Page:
Go to menu with buttons for all pages on BC
Click here to go to the Home Page
Donate with PayPal button
Est. April 5, 2002
Oct 28, 2021 - Issue 885
Bookmark and Share

Halloween is one of America’s favorite yearly activities. Unfortunately, Halloween can be America’s scariest, too-especially for those of us seen as costumes you wear rather than the human beings that we are.

Asian Americans, Native Americans, blacks, Muslim women in burqas, hijabs, and Muslim men in turbans with beards, are frequent targets of race-themed costumes. Whites donning blackface was a commonly accepted misbehavior that dates back long before it was disclosed in 2019 that the present Virginia governor, Ralph Northam, once went in blackface as Michael Jackson in the 1980s.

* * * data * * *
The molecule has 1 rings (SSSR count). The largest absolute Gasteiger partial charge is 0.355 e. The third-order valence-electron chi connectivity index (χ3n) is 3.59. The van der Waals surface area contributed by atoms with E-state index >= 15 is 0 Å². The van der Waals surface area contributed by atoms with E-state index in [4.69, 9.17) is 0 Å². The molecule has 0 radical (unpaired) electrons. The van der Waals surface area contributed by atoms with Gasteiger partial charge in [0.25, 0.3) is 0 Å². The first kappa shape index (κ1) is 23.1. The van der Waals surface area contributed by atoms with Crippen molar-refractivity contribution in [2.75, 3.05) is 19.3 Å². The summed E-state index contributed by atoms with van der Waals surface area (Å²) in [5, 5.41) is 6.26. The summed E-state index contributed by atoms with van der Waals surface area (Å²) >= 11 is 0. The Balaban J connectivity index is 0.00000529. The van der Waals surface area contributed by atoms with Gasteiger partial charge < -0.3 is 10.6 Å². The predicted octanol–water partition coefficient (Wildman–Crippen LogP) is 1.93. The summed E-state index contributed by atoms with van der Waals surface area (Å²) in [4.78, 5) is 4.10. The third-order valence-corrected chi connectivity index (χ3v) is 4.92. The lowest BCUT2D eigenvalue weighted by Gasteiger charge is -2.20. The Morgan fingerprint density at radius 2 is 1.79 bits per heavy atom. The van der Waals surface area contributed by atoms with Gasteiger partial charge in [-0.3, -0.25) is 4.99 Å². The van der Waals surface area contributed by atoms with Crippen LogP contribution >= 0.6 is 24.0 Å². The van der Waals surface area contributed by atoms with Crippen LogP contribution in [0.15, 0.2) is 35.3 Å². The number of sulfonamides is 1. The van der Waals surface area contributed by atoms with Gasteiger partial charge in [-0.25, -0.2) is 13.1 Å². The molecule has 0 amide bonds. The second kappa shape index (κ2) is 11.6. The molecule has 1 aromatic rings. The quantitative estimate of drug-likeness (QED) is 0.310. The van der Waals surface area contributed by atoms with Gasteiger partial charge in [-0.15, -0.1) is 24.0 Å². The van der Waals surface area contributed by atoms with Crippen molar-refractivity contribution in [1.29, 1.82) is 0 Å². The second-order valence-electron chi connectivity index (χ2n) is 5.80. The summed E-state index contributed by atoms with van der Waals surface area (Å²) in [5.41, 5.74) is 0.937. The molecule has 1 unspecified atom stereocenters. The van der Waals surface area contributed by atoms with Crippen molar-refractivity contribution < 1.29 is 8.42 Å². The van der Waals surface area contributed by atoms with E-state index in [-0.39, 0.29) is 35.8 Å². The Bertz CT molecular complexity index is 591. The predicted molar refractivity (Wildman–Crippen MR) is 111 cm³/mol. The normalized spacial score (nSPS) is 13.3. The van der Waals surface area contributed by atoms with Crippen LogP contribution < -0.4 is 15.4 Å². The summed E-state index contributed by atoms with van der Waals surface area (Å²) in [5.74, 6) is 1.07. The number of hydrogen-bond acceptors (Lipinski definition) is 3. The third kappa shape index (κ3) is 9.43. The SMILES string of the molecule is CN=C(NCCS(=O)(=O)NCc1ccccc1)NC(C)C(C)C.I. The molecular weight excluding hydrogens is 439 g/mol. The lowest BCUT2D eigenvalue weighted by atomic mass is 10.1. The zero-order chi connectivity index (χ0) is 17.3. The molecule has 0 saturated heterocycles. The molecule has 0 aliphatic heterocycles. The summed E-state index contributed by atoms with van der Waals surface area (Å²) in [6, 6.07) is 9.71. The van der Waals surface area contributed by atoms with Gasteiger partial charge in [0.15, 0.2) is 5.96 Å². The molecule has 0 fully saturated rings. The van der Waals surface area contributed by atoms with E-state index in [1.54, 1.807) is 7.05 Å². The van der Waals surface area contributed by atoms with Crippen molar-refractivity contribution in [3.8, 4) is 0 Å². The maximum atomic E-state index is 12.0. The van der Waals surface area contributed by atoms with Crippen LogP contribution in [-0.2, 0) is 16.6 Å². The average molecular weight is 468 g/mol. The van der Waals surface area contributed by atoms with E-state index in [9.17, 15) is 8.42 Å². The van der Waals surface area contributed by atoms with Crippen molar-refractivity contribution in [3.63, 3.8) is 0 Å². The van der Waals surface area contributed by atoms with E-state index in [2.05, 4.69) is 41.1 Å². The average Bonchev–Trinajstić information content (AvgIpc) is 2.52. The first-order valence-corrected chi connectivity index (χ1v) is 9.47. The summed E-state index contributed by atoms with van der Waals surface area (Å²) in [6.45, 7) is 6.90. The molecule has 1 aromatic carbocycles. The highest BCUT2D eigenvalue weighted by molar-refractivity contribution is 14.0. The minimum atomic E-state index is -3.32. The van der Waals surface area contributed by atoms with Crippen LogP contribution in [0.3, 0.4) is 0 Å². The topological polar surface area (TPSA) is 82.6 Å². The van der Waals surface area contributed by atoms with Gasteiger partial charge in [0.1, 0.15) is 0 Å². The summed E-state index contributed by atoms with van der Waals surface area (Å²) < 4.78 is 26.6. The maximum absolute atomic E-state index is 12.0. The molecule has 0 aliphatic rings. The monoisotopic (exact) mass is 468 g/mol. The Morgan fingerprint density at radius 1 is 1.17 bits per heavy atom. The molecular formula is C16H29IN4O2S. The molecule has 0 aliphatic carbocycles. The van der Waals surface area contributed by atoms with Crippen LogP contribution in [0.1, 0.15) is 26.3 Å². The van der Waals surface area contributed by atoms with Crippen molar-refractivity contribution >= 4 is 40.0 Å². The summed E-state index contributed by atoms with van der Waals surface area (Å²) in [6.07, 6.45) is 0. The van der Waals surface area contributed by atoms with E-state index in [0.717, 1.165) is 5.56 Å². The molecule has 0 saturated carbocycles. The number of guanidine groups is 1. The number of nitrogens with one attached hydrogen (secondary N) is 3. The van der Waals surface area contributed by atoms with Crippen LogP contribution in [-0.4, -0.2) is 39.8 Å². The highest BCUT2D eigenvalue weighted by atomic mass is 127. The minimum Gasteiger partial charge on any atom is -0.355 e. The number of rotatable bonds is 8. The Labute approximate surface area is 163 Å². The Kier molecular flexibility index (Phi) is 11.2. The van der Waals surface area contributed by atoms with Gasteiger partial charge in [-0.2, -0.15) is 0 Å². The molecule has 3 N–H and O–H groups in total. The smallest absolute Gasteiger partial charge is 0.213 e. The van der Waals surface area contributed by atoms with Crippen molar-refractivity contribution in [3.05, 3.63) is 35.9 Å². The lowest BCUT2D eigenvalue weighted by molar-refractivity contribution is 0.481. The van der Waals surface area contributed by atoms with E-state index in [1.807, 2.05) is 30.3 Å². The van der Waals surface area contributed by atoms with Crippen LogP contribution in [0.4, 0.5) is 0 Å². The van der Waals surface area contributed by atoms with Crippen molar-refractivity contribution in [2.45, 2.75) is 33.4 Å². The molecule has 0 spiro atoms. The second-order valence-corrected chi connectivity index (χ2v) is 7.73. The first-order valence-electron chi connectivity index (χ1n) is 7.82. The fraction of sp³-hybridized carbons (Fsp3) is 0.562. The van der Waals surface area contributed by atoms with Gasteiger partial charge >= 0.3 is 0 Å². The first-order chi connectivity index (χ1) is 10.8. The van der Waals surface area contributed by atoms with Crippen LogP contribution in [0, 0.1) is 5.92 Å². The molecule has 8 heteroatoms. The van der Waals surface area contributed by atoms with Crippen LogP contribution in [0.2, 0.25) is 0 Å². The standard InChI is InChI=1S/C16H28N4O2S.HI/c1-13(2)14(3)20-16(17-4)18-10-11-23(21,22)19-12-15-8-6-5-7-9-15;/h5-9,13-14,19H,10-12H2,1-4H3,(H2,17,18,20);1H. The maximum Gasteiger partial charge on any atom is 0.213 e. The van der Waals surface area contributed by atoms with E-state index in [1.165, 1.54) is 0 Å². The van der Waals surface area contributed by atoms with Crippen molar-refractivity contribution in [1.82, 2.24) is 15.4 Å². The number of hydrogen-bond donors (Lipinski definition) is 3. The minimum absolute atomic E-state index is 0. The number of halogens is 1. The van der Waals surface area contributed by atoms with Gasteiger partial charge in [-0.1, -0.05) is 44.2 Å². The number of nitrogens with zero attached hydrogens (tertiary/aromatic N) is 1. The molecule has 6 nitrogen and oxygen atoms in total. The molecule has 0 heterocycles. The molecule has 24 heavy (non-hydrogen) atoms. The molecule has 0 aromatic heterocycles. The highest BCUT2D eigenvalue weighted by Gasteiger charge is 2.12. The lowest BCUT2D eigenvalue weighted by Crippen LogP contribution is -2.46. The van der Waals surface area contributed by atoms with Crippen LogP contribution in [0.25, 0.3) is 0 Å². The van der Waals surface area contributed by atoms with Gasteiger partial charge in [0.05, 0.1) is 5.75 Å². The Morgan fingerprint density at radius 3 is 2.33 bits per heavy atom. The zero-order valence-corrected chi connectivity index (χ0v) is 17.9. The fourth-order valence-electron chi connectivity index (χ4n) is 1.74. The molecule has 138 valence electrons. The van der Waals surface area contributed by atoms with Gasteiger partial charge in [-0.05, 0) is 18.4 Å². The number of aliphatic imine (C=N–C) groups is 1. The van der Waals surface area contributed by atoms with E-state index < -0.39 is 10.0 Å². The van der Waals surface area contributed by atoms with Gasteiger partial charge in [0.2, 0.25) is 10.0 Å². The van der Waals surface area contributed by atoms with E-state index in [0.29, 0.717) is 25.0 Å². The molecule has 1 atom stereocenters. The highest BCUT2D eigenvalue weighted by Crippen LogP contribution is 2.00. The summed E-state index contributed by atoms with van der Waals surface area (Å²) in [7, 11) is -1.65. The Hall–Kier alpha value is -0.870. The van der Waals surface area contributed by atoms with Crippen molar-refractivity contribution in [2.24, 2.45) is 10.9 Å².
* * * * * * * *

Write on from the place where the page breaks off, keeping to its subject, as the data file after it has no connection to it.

With anti-immigration sentiment toward Mexicans evident with the mass shooting in El Paso, there will be some Halloween revelers mocking this racial group. However, those not intended to mock or mimic yet dress up in Mexican serape and hat or the “Little Mexican Amigo Toddler Costume” sold on Amazon will also hit racial landmines.

We are a country that doesn’t want to confront race. Halloween, an activity that’s masked with tricks and treats and playful mischief, ironically unmasks the face of America’s troubled history with race.

It’s hard not to make the connection with contemporary topics, themes, and people trending in news and culture to Halloween costumes worn that year. For example, a year after Trayvon Martin’s murder, a rash of Trayvon Martin Halloween costumes appeared with white people wearing hoodies, carrying Skittles, and sporting gunshot wounds. That same year, in 2013, Julianne Hough, a judge on ABC’s “Dancing with the Stars,” wore blackface as her favorite character Crazy Eyes in the Netflix hit “Orange Is the New Black” for Halloween. Award-winning Nigerian American actress Uzo Aduba portrays the character Crazy Eyes.